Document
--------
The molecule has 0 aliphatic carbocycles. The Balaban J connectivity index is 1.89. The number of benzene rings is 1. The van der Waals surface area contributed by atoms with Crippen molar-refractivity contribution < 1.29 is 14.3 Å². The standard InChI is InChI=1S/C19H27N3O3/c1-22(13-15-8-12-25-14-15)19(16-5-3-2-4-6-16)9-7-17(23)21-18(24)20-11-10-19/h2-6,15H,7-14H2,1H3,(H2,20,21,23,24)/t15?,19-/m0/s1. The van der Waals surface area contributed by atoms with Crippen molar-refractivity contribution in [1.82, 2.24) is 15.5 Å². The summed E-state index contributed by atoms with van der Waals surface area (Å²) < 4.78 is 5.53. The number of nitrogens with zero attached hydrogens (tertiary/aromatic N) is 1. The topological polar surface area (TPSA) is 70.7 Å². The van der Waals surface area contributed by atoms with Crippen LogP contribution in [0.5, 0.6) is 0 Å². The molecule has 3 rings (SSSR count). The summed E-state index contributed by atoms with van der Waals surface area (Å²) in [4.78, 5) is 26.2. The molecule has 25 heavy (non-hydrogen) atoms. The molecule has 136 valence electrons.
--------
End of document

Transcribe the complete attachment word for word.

The molecule has 0 aliphatic carbocycles. The Balaban J connectivity index is 1.89. The number of benzene rings is 1. The van der Waals surface area contributed by atoms with Crippen molar-refractivity contribution < 1.29 is 14.3 Å². The standard InChI is InChI=1S/C19H27N3O3/c1-22(13-15-8-12-25-14-15)19(16-5-3-2-4-6-16)9-7-17(23)21-18(24)20-11-10-19/h2-6,15H,7-14H2,1H3,(H2,20,21,23,24)/t15?,19-/m0/s1. The van der Waals surface area contributed by atoms with Crippen molar-refractivity contribution in [1.82, 2.24) is 15.5 Å². The summed E-state index contributed by atoms with van der Waals surface area (Å²) < 4.78 is 5.53. The number of nitrogens with zero attached hydrogens (tertiary/aromatic N) is 1. The topological polar surface area (TPSA) is 70.7 Å². The van der Waals surface area contributed by atoms with Crippen LogP contribution in [0.5, 0.6) is 0 Å². The molecule has 3 rings (SSSR count). The summed E-state index contributed by atoms with van der Waals surface area (Å²) in [4.78, 5) is 26.2. The molecule has 25 heavy (non-hydrogen) atoms. The molecule has 136 valence electrons.